AFK Weekly: BGMI Takes Large Strides in India Amidst Free Fire’s Recent Problems
Hello everyone! Normalcy is seemingly being restored in esports following the recent shutdowns caused by the Omicron variant of COVID-19. Following the announcement of the PGL Major Antwerp 2022 for CS:GO, Dota 2 also announced its first in-person Dota 2 Pro Circuit LAN tournament since January 2020 with the ESL One Stockholm Major 2022. With other esports titles such as Rainbow Six with its Six Invitational 2022 also returning to a LAN environment in Europe, it looks like the region is going to be the hot bed for in-person esports tournaments for the next few months.
With that out of the way, here’s a breakdown of this week’s most impactful and important esports business news and more in the latest edition of Esports Business Insights by AFK Gaming.
- Vignesh Raghuram, Supervising Editor, AFK Gaming
BGMI announces $800K circuit right after Free Fire’s ban in India
The Indian Ministry of Home Affairs reportedly banned Garena’s Free Fire along with 53 other apps earlier this week–the common denominator being that these apps have ties to China. This has thrown the Indian Free Fire esports scene into jeopardy with the qualifiers for the INR 1C ($133K USD) being put on hold, with an uncertain future.
The app was already unavailable on the Google Play Store and the Apple App Store a day before news of the ban broke. Garena’s release addressing the situation stated that it was aware of Free Fire’s unavailability in the Google Play and iOS app stores in the country and that it was working to address this situation. Interestingly, the company did not acknowledge that the game was banned in India.
Free Fire-owner Sea Ltd.’s stock dropped by 15% following the reports of the game’s ban in the country. Indian gaming industry leaders revealed in 2021 that Indian players constituted about 10% of Garena's monthly active users. When you add India’s presence in Free Fire esports and streaming platforms to the equation, an extended ban could be a big hit to Garena’s revenue channels.
Just a day after the game’s ban, Free Fire’s chief competitor in India, Battlegrounds Mobile India (BGMI) revealed its 2022 esports roadmap featuring four major tournaments with an overall prize pool of INR 6C ($799K). Unless the ban is reversed, BGMI will have a monopoly on Indian Battle Royale esports which will allow it to dominate the market
Free Fire MAX, the higher-graphic version of the same app by the same developer, continues to remain unbanned and available on the Google Play Store and the Apple App Store.
Key Takeaway: Free Fire had taken up the space created by PUBG Mobile’s ban in September 2020 in gaming, streaming, and esports. BGMI is poised to do the same against Free Fire in the immediate future with its upcoming esports circuit.
Krafton’s move to create an India exclusive game to circumvent the country’s ban on Chinese apps is paying off. At launch the developers claimed that it had prioritized that “all data collection and storage” was in full compliance with the applicable laws and regulations in India. As a result, the company can address any privacy concerns raised by the government and operate its esports circuit smoothly.
Dota 2 Pro Circuit announces first live-audience event in two years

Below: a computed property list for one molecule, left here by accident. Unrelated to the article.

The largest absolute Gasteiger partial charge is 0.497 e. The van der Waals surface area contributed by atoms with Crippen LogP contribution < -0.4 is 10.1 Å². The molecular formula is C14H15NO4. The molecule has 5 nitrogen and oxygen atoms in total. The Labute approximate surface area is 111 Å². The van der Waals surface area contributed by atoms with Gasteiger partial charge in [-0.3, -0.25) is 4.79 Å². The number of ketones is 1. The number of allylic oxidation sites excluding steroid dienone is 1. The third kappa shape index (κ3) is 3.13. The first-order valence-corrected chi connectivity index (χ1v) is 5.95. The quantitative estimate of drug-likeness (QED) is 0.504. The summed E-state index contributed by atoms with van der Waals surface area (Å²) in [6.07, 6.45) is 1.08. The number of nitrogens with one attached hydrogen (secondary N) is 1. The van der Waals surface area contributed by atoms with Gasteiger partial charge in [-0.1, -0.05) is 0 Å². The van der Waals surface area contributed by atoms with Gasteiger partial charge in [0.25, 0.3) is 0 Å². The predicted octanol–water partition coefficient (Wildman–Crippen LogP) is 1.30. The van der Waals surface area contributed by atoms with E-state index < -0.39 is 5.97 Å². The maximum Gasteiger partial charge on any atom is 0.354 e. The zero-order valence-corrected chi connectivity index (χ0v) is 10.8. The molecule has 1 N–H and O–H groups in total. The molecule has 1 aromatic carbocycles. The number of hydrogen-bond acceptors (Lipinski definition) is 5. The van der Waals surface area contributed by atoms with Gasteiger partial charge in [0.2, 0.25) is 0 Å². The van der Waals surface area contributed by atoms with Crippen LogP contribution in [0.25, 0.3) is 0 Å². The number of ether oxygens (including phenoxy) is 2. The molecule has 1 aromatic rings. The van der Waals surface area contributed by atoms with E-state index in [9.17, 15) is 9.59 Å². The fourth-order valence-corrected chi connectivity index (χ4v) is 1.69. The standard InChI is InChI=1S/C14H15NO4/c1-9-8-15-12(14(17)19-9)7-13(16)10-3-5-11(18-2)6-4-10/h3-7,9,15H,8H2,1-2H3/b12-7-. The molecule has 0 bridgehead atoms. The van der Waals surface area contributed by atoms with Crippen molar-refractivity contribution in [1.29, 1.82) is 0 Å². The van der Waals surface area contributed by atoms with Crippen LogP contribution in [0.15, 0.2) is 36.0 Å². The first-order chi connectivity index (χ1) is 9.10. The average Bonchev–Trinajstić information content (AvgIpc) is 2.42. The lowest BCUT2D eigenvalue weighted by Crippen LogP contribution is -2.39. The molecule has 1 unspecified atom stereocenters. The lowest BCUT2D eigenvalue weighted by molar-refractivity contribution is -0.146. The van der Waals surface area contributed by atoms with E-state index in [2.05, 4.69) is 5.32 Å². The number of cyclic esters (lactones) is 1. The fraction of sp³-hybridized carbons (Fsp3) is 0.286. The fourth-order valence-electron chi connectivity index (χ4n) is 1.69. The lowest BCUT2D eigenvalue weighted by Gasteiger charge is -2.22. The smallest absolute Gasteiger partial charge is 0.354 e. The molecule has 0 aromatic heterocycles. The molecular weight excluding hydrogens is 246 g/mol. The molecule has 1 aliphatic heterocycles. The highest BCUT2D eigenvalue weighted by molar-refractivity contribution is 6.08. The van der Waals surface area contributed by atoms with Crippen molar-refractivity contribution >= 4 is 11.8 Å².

The Hovet Arena in Sweden will play host to the first LAN event of the 2022 Dota Pro Circuit. The Major will be hosted by PGL and will take place in Stockholm from May 19-22. Fans will have the opportunity to watch the playoffs live from the Hovet Arena from May 20-22. It will feature a total prize pool of $500K.
This will be the first Dota 2 LAN tournament featuring a live-audience since January 2020. Valve has made multiple attempts to host in-person events like The International 10, but challenges caused by COVID-19 have forced it to restrict these events to studio-only tournaments or even being canceled outright. These changes being made at the last minute have caused backlash both from professional players and fans, with the latest one forcing Valve to issue an apology.
Following the announcement of the major, Galaxy Racer also announced a Dota 2 LAN tournament scheduled to take place in Dubai. Dubbed as the Gamers Galaxy: Dota 2 Invitational Series, the tournament is set to feature a prize pool of 1M AED ($272K USD) and will see inter-regional LAN competition for the first time since TI10.
Key Takeaway: Dota 2 suffered more than most esports during the pandemic. The game’s ecosystem relied entirely on in-person, international events. As a result, Valve faced significant pressure to revamp its infrastructure to build more support for regional competitions amidst the online era. Now the game will return to its Majors and Internationals, but with a much more robust regional scene supporting these tentpole events.
Big Step for Women in League of Legends Leadership
It was an interesting week full of big stories that involved elevating women into positions of power in the esports industry. First, Riot Games announced that it had hired former Activision Blizzard executive Jackie Felling for the role of head of League of Legends Esports for North America and as LCS commissioner. Felling will oversee the League of Legends Championship Series, its women-focused esports initiative Game Changers, and all collegiate and scholastic esports programs in North America. She'll report directly to Chris Greeley, who held the role previously.
While Felling may be new to League of Legends, she's no stranger to esports: she previously served as director of product for Call of Duty League and lead product manager for Overwatch League at Activision Blizzard. Prior to that she worked at Microsoft's Xbox division as a game developer and producer and lead producer of esports for Gears of War.